There are increasing concerns about sustainability in tourism these days. The growing number of different ecolabels and other certificates run the risk of causing confusion among organisations who are considering labelling. To respond to the interest expressed by the hotel industry, as well as by other kinds of tourist establishments in the Brussels-Capital Region, Christos Doulkeridis, Brussels’ Minister for Tourism, was keen to introduce a clear, recognisable label. “Ever since I took on this role, I wanted to support a label or a certification system to reduce our ecological impact and secure Brussels’ position as a sustainable destination in 2014″, explains Christos Doulkeridis. At the end of a period of reflection and analysis, the international “Green Key” label was chosen, represented in Wallonia and in Brussels by the Federation Inter-Environnement Wallonie (IEW).
As a reminder, it was in January 2011 that, on the initiative of Christos Doulkeridis, a “Green Key” labelling programme officially began in Brussels. A pilot scheme that took place in 2010 (with the Radisson Blu Royal Hotel) helped to hone the methods and tools needed to support the programme. In March 2011, Brussels’ panel of judges responsible for awarding the “Green Key” label gave it to a second applicant: the Radisson Blu EU Hotel. Then in October seven more candidates in Brussels were awarded the label. So to date, Brussels has 9 “Green Key” businesses. A number of other hotels, guesthouses and accommodation establishments for young people have expressed a keen interest in the “Green Key” label, and are likely to apply for it in due course.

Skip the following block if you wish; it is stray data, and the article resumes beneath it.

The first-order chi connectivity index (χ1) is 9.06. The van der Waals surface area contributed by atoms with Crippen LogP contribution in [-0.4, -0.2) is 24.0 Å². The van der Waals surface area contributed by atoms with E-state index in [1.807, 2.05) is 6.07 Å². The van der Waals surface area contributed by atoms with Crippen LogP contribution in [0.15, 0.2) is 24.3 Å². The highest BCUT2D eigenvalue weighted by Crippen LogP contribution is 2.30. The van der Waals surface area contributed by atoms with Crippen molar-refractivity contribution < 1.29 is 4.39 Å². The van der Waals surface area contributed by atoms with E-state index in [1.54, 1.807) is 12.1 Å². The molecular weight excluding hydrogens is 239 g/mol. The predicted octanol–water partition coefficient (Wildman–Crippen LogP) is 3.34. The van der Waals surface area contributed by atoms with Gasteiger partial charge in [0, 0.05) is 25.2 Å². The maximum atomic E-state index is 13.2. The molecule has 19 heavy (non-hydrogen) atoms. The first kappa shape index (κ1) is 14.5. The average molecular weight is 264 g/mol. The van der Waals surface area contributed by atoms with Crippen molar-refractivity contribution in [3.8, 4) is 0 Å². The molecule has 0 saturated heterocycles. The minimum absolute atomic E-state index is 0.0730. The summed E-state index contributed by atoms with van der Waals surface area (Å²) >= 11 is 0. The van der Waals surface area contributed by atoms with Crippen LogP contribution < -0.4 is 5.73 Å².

To be awarded this label, successful candidates must meet different criteria regarding general environmental management, the involvement of employees, environmental information for customers (documents, appropriate signage etc.), water management, housekeeping and cleaning, energy management, waste management, food, nature-based activities, office administration, the interior environment and green spaces. The label combines environmental performance criteria (strictly ecolabel criteria) with environmental management criteria. “The “Green Key” label is really widely used, and growing fast on an international level”, Christos Doulkeridis points out. Created in 1994, its goal is to be independent and neutral, because it is supported by a network of NGOs. Furthermore, it has solid roots in France, the home of most of Brussels’ visitors.
The “Green Key” also helps to accelerate the promotional efforts made by BBL (Bond Beter Leefmilieu), Toerisme Vlaanderen and IEW in the Flemish and Francophone areas of the country, thus improving the profile of the label throughout Belgium and increasing consistency across the country when it comes to environmental labelling for the tourist industry, by adopting a single label that covers the whole nation.
In the presence of Nicolas DUBROCARD, international coordinator of the “Green Key” label Christos Doulkeridis, Minister-President of the Francophone Brussels Government (COCOF), who is responsible for tourism in the region, the first official “Green Key” certificates for the accommodation sector in the Brussels Region were awarded. Seven candidates – 5 hotels and 2 Bed&Breakfasts – were given the label: the hotels NH Grand Sablon, NH Stephanie, Aloft Brussels Schuman, Ibis Bruxelles Gare du Midi and Four Points by Sheraton ; and the B&Bs, Opale and Van Lerberghe.
This initiative is also supported by the Federation Inter-Environnement Wallonie, the FEE’s official partner for Brussels and Wallonia, in close collaboration with Wallonie-Bruxelles Tourisme (WBT), VisitBrussels, Brussels Booking Desk (BBD) and professional associations including Brussels Hotels Association (BHA), Hostels in Brussels and Bed & Brussels as well as the Brussels tourism authorities within the COCOF.
Article taken from Travel Daily News. Read original version here.